After the election of Pope Francis and the shift in priorities in Rome, on April 15, 2015, in a report issued jointly by officers of LCWR and the three bishops who had been mandated to investigate the group’s doctrinal orthodoxy, both sides agreed that the mandate had been accomplished and their conversations had “borne much fruit.”

Sr. Sandra Schneiders has written extensively about the impact of feminism as a comprehensive framework for the Catholic Church, Vatican II, and the prophetic nature of religious life.    After the dust settled from the 2009 Apostolic Visitation, and more acutely, the 2012 Vatican investigation, Sr. Schneiders wrote that the upheaval ultimately strengthened the bond between women religious and helped them to define the feminist principles that served as a foundation for their work in the Church.

In her Madaleva Lecture, “With Oil in Their Lamps: Faith, Feminism, and the Future”, Sr. Schneiders extols the promise of a Gospel-informed feminism on the life of the Church and the work of  the Gospel in the world.  Yet, she holds no illusions about the inevitability of feminism’s impact.  “We cannot predict the future, we can only create it.”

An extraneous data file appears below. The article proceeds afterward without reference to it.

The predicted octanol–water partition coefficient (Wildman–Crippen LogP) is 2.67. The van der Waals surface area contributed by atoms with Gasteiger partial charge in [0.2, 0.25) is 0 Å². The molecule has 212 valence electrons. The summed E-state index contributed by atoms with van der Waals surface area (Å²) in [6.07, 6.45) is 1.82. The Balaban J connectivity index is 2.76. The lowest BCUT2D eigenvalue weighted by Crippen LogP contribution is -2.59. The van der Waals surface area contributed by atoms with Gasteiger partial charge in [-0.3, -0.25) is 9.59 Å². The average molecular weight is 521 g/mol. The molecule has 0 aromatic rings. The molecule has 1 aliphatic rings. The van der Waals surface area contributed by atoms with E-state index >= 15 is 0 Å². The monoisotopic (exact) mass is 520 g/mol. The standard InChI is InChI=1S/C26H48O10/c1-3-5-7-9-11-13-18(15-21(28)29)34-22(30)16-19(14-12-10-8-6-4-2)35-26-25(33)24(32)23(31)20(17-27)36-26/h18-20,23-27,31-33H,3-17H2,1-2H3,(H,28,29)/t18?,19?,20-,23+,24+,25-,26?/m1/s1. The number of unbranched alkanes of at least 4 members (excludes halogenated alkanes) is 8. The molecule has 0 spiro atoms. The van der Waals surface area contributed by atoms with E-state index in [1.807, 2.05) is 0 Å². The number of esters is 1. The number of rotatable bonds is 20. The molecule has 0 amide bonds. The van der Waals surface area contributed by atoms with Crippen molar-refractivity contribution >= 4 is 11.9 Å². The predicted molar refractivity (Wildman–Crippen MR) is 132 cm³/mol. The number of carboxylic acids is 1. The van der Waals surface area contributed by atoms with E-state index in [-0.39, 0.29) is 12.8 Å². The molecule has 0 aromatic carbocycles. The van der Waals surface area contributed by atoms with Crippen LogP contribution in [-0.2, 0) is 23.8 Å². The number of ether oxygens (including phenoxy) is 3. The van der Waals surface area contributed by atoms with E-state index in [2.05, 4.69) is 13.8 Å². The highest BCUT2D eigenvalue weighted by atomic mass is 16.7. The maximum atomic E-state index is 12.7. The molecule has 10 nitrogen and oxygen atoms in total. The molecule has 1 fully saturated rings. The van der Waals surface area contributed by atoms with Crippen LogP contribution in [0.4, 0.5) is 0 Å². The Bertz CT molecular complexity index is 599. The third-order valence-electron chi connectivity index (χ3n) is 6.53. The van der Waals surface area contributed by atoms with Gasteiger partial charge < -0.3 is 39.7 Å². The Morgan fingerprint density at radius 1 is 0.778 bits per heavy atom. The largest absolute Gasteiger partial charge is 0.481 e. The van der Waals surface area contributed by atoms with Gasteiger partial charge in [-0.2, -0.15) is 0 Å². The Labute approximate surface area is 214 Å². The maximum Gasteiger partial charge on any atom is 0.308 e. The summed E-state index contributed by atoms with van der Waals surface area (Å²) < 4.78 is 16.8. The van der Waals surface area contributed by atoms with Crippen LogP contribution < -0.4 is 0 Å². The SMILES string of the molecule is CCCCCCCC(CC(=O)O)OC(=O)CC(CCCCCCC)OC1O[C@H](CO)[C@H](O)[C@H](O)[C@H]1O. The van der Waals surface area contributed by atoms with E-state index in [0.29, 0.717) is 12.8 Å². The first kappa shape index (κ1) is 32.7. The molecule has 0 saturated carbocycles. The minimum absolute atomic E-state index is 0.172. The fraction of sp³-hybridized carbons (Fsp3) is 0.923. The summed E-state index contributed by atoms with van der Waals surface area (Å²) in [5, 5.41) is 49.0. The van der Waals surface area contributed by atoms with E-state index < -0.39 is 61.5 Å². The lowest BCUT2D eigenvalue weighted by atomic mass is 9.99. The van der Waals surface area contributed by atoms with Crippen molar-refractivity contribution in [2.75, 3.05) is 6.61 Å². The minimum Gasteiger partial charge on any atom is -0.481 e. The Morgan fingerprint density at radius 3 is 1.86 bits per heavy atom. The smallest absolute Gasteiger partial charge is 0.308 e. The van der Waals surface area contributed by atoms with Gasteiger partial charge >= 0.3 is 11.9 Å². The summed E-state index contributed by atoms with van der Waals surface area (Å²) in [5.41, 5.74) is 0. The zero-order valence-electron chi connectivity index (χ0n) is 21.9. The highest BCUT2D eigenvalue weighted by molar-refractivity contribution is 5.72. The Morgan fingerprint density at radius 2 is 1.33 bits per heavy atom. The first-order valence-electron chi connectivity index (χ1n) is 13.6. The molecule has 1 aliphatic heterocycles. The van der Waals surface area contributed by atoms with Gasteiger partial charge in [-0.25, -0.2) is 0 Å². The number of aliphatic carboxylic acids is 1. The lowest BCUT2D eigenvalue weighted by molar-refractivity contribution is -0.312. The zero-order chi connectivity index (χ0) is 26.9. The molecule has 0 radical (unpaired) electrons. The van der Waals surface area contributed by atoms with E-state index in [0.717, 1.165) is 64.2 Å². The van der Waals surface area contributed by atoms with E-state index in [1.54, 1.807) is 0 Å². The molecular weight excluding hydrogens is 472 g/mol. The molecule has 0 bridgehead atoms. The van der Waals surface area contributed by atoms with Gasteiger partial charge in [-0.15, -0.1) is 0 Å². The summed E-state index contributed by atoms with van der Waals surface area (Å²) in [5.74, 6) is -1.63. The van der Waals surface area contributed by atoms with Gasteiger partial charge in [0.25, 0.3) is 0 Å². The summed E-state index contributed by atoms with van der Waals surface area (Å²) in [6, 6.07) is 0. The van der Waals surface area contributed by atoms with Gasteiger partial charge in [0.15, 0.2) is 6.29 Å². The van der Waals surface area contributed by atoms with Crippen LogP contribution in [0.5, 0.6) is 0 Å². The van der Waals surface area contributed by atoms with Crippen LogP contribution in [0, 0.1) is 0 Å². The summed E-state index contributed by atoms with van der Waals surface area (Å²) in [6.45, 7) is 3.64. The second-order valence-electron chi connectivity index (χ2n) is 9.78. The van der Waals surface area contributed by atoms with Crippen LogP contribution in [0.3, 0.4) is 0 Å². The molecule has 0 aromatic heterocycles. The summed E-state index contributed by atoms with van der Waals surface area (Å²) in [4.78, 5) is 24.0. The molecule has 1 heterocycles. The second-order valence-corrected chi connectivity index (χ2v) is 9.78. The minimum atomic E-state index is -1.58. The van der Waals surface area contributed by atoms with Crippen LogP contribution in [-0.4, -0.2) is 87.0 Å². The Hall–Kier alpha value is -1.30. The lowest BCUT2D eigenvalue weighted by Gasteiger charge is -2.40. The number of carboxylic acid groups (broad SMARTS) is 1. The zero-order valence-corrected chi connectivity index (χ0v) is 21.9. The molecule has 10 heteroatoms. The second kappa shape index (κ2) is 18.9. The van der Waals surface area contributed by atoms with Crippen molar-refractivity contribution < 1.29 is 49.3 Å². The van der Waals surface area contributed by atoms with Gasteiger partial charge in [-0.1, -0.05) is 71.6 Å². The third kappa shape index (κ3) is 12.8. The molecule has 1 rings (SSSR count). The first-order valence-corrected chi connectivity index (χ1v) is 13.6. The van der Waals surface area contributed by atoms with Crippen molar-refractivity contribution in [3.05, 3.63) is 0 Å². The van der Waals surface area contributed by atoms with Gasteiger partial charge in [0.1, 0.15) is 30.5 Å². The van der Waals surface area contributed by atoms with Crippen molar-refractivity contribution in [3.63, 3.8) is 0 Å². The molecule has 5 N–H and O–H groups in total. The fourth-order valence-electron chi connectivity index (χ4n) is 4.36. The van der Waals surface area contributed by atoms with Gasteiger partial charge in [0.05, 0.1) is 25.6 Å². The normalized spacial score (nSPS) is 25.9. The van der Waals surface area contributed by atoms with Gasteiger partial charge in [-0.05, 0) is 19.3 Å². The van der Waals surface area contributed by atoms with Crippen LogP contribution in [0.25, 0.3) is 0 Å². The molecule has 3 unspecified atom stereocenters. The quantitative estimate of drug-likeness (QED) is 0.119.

In her presentation for our Women Erased series, Sr. Scheiders will explore the questions surrounding feminism’s role and efficacy  in the Catholic Church today.

Where have Catholic feminism(s)  and Catholic feminists made inroads?  What more can needs to be accomplished?

Does feminism, in general, and religiously committed feminism make a positive contribution to the future of the human family and our universe, or is it destined to be suppressed or fade away, leaving the world still structured by patriarchy, torn by violence, divided between the have and have nots, and driving by individualism, greed, and hedonism?*

*Schneiders, Sandra M., With Oil in Their Lamps: Faith, Feminism, and the Future (New York, Paulist Press, 2000), p 83.

Sandra M. Schneiders is professor emerita of New Testament studies and Christian spirituality at Jesuit School of Theology, Santa Clara University, Berkeley, Calif., and author of Prophets in Their Own Country: Women Religious Bearing Witness to the Gospel in a Troubled Church (2012), among other publications. She is a member of the Sisters, Servants of the Immaculate Heart of Mary of Monroe, Michigan.